Where do your social preferences lie when you think of a typical Friday night? Do you envision dancing the night away with a group of friends at the hottest nightclub? Or opt for a more laid-back evening with the latest Stephen King novel and a glass of wine in front of the fire? By choosing a preference, you are also declaring the trait of an introvert or an extrovert. Mike Townson shared his insights to the topic of introverts and extroverts at the Big Design conference in Dallas last month. How does this concept impact your ability to screen the right participants for your study goals?
On the scale of introverts and extroverts, sometimes there is no clear direction. You might feel drawn towards one side of the spectrum or you may find yourself smack dab in the middle. I, for one, can totally relate to this idea. I learned there is a word for that, we're called Ambiverts by Townson. We “can be considered moderately comfortable with groups and social interaction, but also relishing time alone, away from a crowd.” They are an intermediate between an introvert and an extrovert and share the same qualities that are possessed by both personalities. As an Ambivert, I can prefer quiet nights alone re-energizing my mind by simply keeping my thoughts to myself. Activities might include getting lost in a new book or reorganizing my kitchen. I get easily exhausted when I am constantly surrounded by people or feel the need to entertain others. On the other end, I do frequently enjoy social outings and I like to engage and interact with other people that are similar to me. I find comfort in a Friday night out with friends sharing our weekly stories over a beer.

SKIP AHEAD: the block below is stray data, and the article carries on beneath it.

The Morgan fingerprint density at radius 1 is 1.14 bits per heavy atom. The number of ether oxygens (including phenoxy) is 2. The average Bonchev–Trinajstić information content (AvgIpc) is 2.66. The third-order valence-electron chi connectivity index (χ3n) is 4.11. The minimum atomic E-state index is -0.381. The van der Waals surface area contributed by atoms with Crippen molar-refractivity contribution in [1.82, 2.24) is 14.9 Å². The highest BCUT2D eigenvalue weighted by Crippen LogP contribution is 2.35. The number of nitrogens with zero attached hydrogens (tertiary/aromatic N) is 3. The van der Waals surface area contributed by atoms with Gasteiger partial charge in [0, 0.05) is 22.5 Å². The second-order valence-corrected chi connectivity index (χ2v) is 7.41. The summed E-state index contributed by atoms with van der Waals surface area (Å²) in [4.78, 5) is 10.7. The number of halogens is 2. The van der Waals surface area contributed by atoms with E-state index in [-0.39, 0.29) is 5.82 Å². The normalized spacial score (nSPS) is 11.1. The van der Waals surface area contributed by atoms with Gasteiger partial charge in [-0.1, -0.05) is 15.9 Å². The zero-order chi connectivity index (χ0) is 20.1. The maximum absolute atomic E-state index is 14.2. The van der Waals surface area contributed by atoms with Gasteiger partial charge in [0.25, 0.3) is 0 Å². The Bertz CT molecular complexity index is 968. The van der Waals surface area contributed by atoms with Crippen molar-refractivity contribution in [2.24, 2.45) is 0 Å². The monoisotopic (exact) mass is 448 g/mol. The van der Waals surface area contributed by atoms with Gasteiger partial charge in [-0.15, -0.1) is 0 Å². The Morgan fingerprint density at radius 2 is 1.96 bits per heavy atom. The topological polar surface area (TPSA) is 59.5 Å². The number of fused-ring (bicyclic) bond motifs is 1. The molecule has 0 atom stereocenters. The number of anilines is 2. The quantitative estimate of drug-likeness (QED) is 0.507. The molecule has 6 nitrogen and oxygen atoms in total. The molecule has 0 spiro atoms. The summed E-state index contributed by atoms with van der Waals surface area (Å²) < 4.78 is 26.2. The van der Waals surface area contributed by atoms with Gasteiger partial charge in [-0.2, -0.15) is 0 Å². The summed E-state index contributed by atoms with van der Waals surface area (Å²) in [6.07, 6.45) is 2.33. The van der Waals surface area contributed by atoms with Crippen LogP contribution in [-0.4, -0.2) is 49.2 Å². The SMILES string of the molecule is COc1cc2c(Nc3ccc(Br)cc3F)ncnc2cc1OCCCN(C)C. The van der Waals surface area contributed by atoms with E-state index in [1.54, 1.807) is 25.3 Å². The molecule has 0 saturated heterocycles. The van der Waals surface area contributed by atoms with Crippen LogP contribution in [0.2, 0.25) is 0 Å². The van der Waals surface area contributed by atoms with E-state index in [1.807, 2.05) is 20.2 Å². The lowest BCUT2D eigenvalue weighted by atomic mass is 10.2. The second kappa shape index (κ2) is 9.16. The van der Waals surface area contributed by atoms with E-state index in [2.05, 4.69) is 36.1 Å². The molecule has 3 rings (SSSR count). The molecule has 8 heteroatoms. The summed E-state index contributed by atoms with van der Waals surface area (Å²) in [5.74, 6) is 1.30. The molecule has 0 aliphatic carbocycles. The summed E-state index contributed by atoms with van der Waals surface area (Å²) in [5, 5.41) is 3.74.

Aside from my personal take on the topic, what does this mean for the UX industry? How do personality traits of an introvert and an extrovert really affect the moderator that is conducting an in-lab Qualitative study with a one-on-one interview, or a focus group? The loudest person in the room and the most outgoing is the right one in a focus group. That is absolutely not true. User Experience focuses on introverts and getting in to their minds and what they think and pulling out their thoughts and making them feel comfortable to share their opinions. When you are in the interview process to gain participants, it shouldn’t be about having the outgoing extrovert personality. It doesn’t mean that they are always the best candidate for the study and can get the most valuable information because they are the loudest.
Even being classified as an introvert or extrovert can play a considerable role in an office environment. It can determine whether a person is better suited in a cubicle setting with frequent loud conversations happening around them, or a more excluded setting that includes a private office and fewer distractions. So Townson poses the question, “How can we have a more friendly work environment for all personality types?” Well, the answer may be simple by using these tactics:
- Quiet time blocks
- Check with someone over IM/email before coming over to talk with them
- Huddle rooms for quick conversations
- Phone “booths” for conference calls
Management styles should adapt when considering introverts and extroverts. Ideally a mixed management style that caters to both personalities. Take advice from all angles and don’t exclude particular insights because it may come from someone else with a different personality. The allure of living in a society that can be considered a melting pot allows us to gain different points of views - leverage that!
Overall, I was able to learn a great deal from Mike Townson about the psychology behind introverts and extroverts and how we can incorporate these personalities in to not only the UX world, but also our daily lives. So now I pose the question, where do you think you fall on the spectrum?